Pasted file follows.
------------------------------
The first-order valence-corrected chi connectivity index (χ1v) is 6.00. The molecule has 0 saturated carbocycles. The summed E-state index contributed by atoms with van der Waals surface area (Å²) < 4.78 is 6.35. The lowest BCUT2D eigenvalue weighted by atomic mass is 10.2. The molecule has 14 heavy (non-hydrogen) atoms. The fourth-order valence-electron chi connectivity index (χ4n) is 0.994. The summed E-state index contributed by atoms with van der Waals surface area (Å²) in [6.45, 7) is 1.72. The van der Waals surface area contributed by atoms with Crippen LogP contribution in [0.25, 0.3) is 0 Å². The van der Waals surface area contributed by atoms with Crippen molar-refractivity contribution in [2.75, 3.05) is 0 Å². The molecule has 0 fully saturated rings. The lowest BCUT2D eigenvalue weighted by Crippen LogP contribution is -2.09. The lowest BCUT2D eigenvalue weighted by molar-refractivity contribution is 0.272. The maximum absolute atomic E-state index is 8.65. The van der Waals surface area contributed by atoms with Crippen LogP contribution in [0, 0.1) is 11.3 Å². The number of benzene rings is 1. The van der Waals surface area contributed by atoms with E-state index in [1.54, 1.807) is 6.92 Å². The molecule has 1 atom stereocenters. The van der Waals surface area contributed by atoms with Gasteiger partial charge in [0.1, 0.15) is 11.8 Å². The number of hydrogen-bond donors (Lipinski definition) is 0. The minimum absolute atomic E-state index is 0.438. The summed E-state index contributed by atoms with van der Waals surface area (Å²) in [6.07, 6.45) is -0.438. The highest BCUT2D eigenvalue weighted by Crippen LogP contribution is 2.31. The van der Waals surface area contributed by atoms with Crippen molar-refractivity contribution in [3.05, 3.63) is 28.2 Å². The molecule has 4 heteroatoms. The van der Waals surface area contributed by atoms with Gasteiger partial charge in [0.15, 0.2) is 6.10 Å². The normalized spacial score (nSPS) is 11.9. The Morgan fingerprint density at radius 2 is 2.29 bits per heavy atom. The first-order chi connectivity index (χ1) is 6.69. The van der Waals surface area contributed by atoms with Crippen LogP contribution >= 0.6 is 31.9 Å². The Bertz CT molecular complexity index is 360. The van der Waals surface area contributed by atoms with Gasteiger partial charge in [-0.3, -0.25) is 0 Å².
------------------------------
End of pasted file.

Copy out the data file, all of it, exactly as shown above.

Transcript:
The first-order valence-corrected chi connectivity index (χ1v) is 6.00. The molecule has 0 saturated carbocycles. The summed E-state index contributed by atoms with van der Waals surface area (Å²) < 4.78 is 6.35. The lowest BCUT2D eigenvalue weighted by atomic mass is 10.2. The molecule has 14 heavy (non-hydrogen) atoms. The fourth-order valence-electron chi connectivity index (χ4n) is 0.994. The summed E-state index contributed by atoms with van der Waals surface area (Å²) in [6.45, 7) is 1.72. The van der Waals surface area contributed by atoms with Crippen LogP contribution in [0.25, 0.3) is 0 Å². The van der Waals surface area contributed by atoms with Crippen molar-refractivity contribution in [2.75, 3.05) is 0 Å². The molecule has 0 fully saturated rings. The lowest BCUT2D eigenvalue weighted by Crippen LogP contribution is -2.09. The lowest BCUT2D eigenvalue weighted by molar-refractivity contribution is 0.272. The maximum absolute atomic E-state index is 8.65. The van der Waals surface area contributed by atoms with Crippen LogP contribution in [0, 0.1) is 11.3 Å². The number of benzene rings is 1. The van der Waals surface area contributed by atoms with E-state index in [1.54, 1.807) is 6.92 Å². The molecule has 1 atom stereocenters. The van der Waals surface area contributed by atoms with Gasteiger partial charge in [0.1, 0.15) is 11.8 Å². The number of hydrogen-bond donors (Lipinski definition) is 0. The minimum absolute atomic E-state index is 0.438. The summed E-state index contributed by atoms with van der Waals surface area (Å²) in [6.07, 6.45) is -0.438. The highest BCUT2D eigenvalue weighted by Crippen LogP contribution is 2.31. The van der Waals surface area contributed by atoms with Crippen molar-refractivity contribution in [3.05, 3.63) is 28.2 Å². The molecule has 4 heteroatoms. The van der Waals surface area contributed by atoms with Gasteiger partial charge in [0.15, 0.2) is 6.10 Å². The normalized spacial score (nSPS) is 11.9. The Morgan fingerprint density at radius 2 is 2.29 bits per heavy atom. The first-order chi connectivity index (χ1) is 6.69. The van der Waals surface area contributed by atoms with Crippen LogP contribution >= 0.6 is 31.9 Å². The Bertz CT molecular complexity index is 360. The van der Waals surface area contributed by atoms with Gasteiger partial charge in [-0.3, -0.25) is 0 Å².